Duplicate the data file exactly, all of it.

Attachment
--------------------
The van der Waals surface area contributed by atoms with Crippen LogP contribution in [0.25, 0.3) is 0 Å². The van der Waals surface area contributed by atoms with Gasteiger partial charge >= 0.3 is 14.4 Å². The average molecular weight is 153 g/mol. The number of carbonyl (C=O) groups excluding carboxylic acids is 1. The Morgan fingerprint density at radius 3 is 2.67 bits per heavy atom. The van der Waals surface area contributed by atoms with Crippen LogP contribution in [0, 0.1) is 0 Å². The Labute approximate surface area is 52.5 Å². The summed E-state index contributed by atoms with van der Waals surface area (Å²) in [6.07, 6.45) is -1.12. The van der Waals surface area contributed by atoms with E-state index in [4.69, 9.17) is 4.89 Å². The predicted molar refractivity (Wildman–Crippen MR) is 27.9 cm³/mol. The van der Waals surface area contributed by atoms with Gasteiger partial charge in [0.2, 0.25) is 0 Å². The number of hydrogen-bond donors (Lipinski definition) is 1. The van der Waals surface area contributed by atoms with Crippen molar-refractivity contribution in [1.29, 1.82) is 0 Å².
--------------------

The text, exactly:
The van der Waals surface area contributed by atoms with Crippen LogP contribution in [0.25, 0.3) is 0 Å². The van der Waals surface area contributed by atoms with Gasteiger partial charge >= 0.3 is 14.4 Å². The average molecular weight is 153 g/mol. The number of carbonyl (C=O) groups excluding carboxylic acids is 1. The Morgan fingerprint density at radius 3 is 2.67 bits per heavy atom. The van der Waals surface area contributed by atoms with Crippen LogP contribution in [0, 0.1) is 0 Å². The Labute approximate surface area is 52.5 Å². The summed E-state index contributed by atoms with van der Waals surface area (Å²) in [6.07, 6.45) is -1.12. The van der Waals surface area contributed by atoms with E-state index in [4.69, 9.17) is 4.89 Å². The predicted molar refractivity (Wildman–Crippen MR) is 27.9 cm³/mol. The van der Waals surface area contributed by atoms with Gasteiger partial charge in [0.2, 0.25) is 0 Å². The number of hydrogen-bond donors (Lipinski definition) is 1. The van der Waals surface area contributed by atoms with Crippen molar-refractivity contribution in [1.29, 1.82) is 0 Å².